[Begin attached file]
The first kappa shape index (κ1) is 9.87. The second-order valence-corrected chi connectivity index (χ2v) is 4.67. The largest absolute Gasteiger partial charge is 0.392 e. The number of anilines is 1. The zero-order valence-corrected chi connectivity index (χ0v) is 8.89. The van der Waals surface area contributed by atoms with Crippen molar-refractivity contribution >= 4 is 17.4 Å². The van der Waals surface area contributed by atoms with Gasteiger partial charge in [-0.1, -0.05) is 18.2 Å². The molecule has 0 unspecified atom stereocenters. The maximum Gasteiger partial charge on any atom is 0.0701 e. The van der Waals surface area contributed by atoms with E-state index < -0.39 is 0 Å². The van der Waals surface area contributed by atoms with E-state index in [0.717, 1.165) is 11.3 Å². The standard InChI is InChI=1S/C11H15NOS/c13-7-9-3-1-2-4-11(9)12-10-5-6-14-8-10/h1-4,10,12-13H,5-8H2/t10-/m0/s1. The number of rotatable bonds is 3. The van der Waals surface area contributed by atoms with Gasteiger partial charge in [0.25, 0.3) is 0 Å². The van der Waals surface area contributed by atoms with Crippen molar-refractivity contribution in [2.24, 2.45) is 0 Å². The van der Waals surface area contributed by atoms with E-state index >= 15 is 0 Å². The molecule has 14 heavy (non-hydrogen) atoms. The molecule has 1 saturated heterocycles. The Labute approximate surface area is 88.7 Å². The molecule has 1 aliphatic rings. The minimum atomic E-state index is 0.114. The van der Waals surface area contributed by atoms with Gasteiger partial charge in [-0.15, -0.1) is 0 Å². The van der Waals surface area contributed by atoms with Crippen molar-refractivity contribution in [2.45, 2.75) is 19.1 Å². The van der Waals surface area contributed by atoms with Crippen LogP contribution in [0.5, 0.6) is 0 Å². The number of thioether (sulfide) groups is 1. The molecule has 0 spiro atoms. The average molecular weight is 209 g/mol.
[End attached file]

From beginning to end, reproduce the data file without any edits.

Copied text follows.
The first kappa shape index (κ1) is 9.87. The second-order valence-corrected chi connectivity index (χ2v) is 4.67. The largest absolute Gasteiger partial charge is 0.392 e. The number of anilines is 1. The zero-order valence-corrected chi connectivity index (χ0v) is 8.89. The van der Waals surface area contributed by atoms with Crippen molar-refractivity contribution >= 4 is 17.4 Å². The van der Waals surface area contributed by atoms with Gasteiger partial charge in [-0.1, -0.05) is 18.2 Å². The molecule has 0 unspecified atom stereocenters. The maximum Gasteiger partial charge on any atom is 0.0701 e. The van der Waals surface area contributed by atoms with E-state index < -0.39 is 0 Å². The van der Waals surface area contributed by atoms with E-state index in [0.717, 1.165) is 11.3 Å². The standard InChI is InChI=1S/C11H15NOS/c13-7-9-3-1-2-4-11(9)12-10-5-6-14-8-10/h1-4,10,12-13H,5-8H2/t10-/m0/s1. The number of rotatable bonds is 3. The van der Waals surface area contributed by atoms with Gasteiger partial charge in [0.25, 0.3) is 0 Å². The van der Waals surface area contributed by atoms with Crippen molar-refractivity contribution in [2.24, 2.45) is 0 Å². The van der Waals surface area contributed by atoms with E-state index >= 15 is 0 Å². The molecule has 14 heavy (non-hydrogen) atoms. The molecule has 1 saturated heterocycles. The Labute approximate surface area is 88.7 Å². The molecule has 1 aliphatic rings. The minimum atomic E-state index is 0.114. The van der Waals surface area contributed by atoms with Gasteiger partial charge in [-0.15, -0.1) is 0 Å². The van der Waals surface area contributed by atoms with Crippen molar-refractivity contribution in [2.45, 2.75) is 19.1 Å². The van der Waals surface area contributed by atoms with Crippen LogP contribution in [0.5, 0.6) is 0 Å². The number of thioether (sulfide) groups is 1. The molecule has 0 spiro atoms. The average molecular weight is 209 g/mol.